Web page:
Screened on BBC4, this film confounded my expectations. I knew it was a film starring Anaïs Demoustier and that it was directed by her brother, Stéphane. I knew it was a courtroom drama and I assumed it dealt with the robbery of a bracelet. In fact, the term bracelet, is used in France to describe what in the UK would be called an ‘electronic tag’ fitted round the ankle, allowing an accused person to be living at home with restrictions on movement. The other thing I didn’t realise was that this was a re-make (I’m not sure how ‘loose’) of an Argentinian-Mexican film from 2018 titled Acusada (The Accused). The film is presented in the 1:1.66 aspect ratio which does help to create the slightly more claustrophobic feel of the courtroom.

The parents (Roschdy Zem and Chiara Mastroiani)

This unusual narrative offers us a courtroom drama from an odd perspective – that of an ‘observer’ in the court. We are not placed ‘with’ the prosecution or defence case. It also allows us to identify with the father of the girl in question, Lise Bataille (Melissa Guers). Bruno Bataille (Roschdy Zem) is at times an observer in court but we also see him trying to maintain some discipline at home. It is clear that he doesn’t know Lise as well as he thought he did. Lise’s mother, Céline (Chiara Mastroianni) is absent from the court for the first part of the proceedings – she must work as both she and her husband are self-employed. With two such starry actors as the parents, it’s interesting that Anaïs Demoustier was given the role of the Prosecutor. Her performance is quite chilling and I found it unconvincing (and I’m a fan of Ms Demoustier). The French judicial procedure seems to conduct a case like this – a charge of murder – as requiring the presence of three avocats, one for the Prosecution, one for the Defence and a third representing the victim (in this case the mother of the murdered girl, Flora?). The court is presided over by a judge. Compared to an English Crown Court, the proceedings are more informal but allow examination of any witness, or the accused, by the judge and the three avocats.

Anaïs Demoustier as the Prosecuting Counsel

The narrative takes place in the present but a prologue shows the arrest of Lise two years earlier. She has spent most of the last two years at home with her ‘bracelet’, pursuing her education by correspondence course. She was sixteen when arrested and is now eighteen. This is significant since her relationship with her parents has changed. There is no real explanation as to why it has taken two years to reach the Assize Court. I don’t wish to spoil your narrative pleasure but like one of the IMDB ‘user’ commentators, after years of watching Engrenages (Spiral), I do wonder what the investigating judge has been doing for two years and why the evidence of murder seems relatively thin.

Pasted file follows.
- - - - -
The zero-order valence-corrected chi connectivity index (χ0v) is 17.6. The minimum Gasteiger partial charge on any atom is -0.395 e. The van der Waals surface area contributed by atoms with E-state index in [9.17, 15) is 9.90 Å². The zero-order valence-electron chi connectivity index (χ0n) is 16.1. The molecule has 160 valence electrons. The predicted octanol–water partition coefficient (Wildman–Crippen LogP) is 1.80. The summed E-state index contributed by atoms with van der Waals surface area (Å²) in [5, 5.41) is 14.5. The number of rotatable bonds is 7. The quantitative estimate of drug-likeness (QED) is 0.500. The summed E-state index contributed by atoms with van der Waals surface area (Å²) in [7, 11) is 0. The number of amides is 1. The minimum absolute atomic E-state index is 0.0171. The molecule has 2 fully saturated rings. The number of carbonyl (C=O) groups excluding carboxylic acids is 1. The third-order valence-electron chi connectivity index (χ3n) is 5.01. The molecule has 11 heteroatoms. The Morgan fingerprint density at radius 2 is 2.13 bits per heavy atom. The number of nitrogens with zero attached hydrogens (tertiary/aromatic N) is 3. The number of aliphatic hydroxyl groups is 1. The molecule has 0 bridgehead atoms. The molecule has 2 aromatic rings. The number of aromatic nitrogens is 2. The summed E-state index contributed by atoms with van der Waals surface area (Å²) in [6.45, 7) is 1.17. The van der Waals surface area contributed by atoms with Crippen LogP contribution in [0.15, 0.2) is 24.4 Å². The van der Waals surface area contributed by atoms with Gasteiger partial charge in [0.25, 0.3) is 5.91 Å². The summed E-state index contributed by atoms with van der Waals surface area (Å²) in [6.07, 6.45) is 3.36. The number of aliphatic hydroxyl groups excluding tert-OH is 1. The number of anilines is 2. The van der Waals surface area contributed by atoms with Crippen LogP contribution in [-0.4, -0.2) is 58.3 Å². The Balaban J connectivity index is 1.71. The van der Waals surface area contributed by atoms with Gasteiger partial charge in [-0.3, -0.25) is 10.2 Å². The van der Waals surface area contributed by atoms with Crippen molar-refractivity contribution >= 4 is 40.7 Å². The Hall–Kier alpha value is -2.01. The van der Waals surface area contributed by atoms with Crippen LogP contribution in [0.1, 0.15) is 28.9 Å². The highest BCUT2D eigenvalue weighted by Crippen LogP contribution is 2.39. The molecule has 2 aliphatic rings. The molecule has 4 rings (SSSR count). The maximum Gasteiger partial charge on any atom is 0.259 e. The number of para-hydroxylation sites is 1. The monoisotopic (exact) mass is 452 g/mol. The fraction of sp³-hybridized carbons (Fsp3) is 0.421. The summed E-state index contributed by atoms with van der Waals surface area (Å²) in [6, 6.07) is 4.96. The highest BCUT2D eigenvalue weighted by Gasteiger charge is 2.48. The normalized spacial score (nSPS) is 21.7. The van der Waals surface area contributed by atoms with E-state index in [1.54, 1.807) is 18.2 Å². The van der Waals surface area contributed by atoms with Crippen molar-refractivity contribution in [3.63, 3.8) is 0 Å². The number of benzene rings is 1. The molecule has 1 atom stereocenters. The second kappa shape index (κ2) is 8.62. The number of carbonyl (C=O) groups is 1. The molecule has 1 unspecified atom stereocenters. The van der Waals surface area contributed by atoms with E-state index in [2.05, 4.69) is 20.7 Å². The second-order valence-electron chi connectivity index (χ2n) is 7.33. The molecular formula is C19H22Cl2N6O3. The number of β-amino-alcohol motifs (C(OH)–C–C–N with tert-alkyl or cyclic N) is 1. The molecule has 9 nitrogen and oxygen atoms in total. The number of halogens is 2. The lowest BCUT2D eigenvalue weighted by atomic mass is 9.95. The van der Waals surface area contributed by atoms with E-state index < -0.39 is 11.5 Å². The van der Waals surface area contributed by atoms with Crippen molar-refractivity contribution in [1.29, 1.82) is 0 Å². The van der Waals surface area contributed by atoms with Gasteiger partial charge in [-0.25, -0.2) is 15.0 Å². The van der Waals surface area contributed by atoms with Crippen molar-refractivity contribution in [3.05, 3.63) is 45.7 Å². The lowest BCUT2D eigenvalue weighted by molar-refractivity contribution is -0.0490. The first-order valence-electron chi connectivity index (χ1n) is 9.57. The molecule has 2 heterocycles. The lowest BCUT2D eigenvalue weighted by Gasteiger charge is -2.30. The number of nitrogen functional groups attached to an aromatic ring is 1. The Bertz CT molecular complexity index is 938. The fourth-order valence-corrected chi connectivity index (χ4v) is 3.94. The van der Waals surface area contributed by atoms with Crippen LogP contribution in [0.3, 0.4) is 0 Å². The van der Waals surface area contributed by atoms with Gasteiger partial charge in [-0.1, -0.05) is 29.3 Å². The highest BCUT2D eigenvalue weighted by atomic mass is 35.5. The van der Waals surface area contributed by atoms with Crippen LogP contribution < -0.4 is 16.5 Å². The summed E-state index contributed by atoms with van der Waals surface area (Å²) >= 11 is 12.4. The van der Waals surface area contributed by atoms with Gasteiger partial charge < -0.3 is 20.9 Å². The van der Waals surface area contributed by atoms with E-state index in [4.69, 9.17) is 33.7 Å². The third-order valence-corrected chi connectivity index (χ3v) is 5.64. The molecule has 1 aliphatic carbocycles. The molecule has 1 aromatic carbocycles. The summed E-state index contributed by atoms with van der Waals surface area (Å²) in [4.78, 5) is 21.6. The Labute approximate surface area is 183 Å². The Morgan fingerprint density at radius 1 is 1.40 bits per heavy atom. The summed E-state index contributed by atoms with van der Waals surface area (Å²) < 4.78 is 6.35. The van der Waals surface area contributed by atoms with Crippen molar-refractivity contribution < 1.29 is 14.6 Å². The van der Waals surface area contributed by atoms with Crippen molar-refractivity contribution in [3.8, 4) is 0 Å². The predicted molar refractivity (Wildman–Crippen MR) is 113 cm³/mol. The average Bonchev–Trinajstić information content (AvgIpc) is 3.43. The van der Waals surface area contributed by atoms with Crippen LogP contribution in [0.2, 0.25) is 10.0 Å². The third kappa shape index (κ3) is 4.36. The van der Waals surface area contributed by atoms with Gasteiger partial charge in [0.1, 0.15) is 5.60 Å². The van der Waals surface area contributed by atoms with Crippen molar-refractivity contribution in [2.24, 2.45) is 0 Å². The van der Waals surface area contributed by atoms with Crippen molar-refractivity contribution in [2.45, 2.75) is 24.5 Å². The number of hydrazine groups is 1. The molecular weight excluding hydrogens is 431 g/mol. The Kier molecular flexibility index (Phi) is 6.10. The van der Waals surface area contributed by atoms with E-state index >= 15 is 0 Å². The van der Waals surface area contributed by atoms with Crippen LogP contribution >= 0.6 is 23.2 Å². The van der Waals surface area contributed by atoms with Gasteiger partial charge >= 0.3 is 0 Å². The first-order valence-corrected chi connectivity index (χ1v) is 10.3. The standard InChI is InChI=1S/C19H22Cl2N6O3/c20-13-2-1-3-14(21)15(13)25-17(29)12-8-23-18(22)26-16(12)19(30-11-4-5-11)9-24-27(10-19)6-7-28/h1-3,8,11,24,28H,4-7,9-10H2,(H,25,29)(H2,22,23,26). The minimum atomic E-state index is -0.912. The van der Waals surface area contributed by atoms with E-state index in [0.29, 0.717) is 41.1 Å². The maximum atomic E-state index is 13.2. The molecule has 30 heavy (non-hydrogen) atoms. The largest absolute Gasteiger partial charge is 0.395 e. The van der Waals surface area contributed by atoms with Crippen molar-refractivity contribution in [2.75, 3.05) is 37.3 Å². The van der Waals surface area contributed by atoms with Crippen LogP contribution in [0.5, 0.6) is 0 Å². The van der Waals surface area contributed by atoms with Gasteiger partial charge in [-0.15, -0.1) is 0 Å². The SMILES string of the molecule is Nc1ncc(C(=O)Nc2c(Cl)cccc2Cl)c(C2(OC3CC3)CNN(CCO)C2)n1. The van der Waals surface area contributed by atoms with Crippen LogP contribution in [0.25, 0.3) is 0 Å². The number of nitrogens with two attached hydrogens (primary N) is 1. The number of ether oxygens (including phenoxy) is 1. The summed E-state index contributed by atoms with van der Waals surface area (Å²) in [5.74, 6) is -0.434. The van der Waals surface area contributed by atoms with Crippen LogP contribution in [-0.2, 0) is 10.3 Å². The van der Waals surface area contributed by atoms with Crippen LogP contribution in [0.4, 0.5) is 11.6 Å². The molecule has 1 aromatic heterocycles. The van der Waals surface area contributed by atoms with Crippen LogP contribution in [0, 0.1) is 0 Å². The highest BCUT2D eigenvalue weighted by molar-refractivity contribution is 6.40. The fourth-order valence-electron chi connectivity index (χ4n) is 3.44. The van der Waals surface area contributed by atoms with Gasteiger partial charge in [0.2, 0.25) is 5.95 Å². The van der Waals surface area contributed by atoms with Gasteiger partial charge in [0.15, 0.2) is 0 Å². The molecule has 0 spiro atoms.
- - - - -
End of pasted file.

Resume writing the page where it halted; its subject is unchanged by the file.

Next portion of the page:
Lise (Melissa Guers) in the dock (behind glass/perspex)

Courtroom dramas are invariably conventional in that the audience is primed for familiar moments such as brilliant rhetoric from counsels, a witness breaking down and most dramatic, the sudden appearance of new evidence. In this case, if such conventions are employed it is with little attempt to dramatise the moment. Lise gets to give an emotional statement, but also to remain silent in response to some questions. Her counsel, an older woman, seems well-prepared and comes across well. The prosecution appears almost dismissive and intent on coming to a conclusion. The pleasures offered by the narrative are partly the pleasures of the ‘procedural drama’ – like a documentary with the tedious parts taken out. But as the case unfolds in court it seems to change towards a moral questioning of Lise’s behaviour as a 16 year-old. Flora was her close friend and classmate and together they did the usual things that teenage girls do except that, now in the era of social media, many of their actions are recorded on their phones and shared with others. Flora’s phone contains material shown in court and we get the feeling that what is shown is news to Lise’s parents.

Lise confers with her counsel (Annie Mercier)

I’m not sure what to make of the film, but I was certainly engaged by the narrative and in a different way to the usual puzzle-solving fascination of most courtroom dramas. It did seem to me a narrative that connected with contemporary concerns. The performance of Melissa Guers is remarkable for a young actor who had never worked on a film before. I’m not a parent and the Press Notes make clear that the director was motivated to some extent by his desire to explore what it means if a courtroom becomes the place where the life of your child is exposed to a wider audience in terms of behaviour of which which you have been unaware. I should note that Lise also has a younger brother (eight years younger) who is responsible for some key information. The family melodrama probably gets less time than the courtroom drama but it is equally important.

The Girl With a Bracelet is available on BBC iPlayer in the UK for two months. I think it is definitely worth watching. I think the trailers give away too much of the plot so I’ve left them out.